Exempt or Not Exempt – That is the $47,476 Question

UPDATE: A federal judge has blocked implementation of the Department of Labor’s ‘overtime rule’, delaying its effect. Click here to learn more.

If you haven’t already, now is the time to prepare as the Department of Labor (DOL) has released its final rule to change the salary-basis threshold amount for exempting workers from overtime pay. Click here to read an overview from the DOL.

The new rule modernizes the white-collar overtime exemption under the Fair Labor Standards Act (FLSA) that was last updated in 2004. It extends overtime protection to most salaried workers earning less than $47,476 a year, or $913 a week. The current rule requires that the standard salary for an executive, administrative or professional employee be at least $23,600 a year, or $455 a week, to qualify for exemption from FLSA overtime requirements.

The new rule is effective on December 1, 2016 and employers need to make sure their pay practices are in compliance by that date.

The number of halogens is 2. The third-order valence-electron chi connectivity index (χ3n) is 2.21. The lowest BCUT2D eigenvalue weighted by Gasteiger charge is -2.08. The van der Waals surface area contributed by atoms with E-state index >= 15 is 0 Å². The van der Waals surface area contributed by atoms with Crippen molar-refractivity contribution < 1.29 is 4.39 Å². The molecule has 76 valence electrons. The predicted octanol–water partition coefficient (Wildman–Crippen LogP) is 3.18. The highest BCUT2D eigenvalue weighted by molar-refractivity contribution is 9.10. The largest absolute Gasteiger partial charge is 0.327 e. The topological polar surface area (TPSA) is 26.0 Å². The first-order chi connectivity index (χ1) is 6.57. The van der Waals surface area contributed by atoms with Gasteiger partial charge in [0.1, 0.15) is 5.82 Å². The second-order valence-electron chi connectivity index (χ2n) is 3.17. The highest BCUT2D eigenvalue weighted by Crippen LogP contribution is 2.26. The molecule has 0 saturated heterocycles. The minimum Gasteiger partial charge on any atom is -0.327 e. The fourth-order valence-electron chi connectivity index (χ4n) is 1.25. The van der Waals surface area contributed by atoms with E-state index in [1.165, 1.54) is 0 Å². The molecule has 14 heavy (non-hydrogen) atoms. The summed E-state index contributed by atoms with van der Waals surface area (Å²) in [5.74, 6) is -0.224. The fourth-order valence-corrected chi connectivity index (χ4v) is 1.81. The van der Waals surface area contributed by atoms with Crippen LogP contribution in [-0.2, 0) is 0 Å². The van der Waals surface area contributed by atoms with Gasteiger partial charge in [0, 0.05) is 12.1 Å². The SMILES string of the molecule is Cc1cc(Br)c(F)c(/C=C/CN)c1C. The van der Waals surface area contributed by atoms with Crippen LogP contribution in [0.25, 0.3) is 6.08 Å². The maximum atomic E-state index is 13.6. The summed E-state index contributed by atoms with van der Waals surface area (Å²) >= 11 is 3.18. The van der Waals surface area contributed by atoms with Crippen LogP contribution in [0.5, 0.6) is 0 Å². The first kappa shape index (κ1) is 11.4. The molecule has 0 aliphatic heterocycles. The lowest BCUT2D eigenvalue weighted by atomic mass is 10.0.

The final rule will have a significant impact on the nonprofit sector. Many nonprofit jobs are currently classified as exempt. Organizations must decide to reclassify these positions as non-exempt, or to raise employees’ pay to ensure these jobs remain exempt.

While this new rule will change the salary requirement for classifying an employee, the primary responsibilities of the employee are still a part of the test as to whether the employee can be classified as exempt from overtime pay. The DOL has fact sheets to help you determine if your organization is correctly classifying its employees by their job responsibilities. Click here for the DOL fact sheets.

501 Commons is hosting a free webinar on June 16th from 1:00 to 2:00 p.m. which will outline the details of these changes and how nonprofits will be affected. Please feel free to attend if you aren’t already familiar with the new rule. Click here to register.

Compensation Connections has also created an infographic and animated description of the decision process with the steps you must take to be in compliance with the final rule. Click here to view this information.

All organizations should create a plan to deal with the change in the salary requirements and start looking at their job descriptions now to ensure they are in compliance with the Department of Labor’s FLSA rules by December 1, 2016.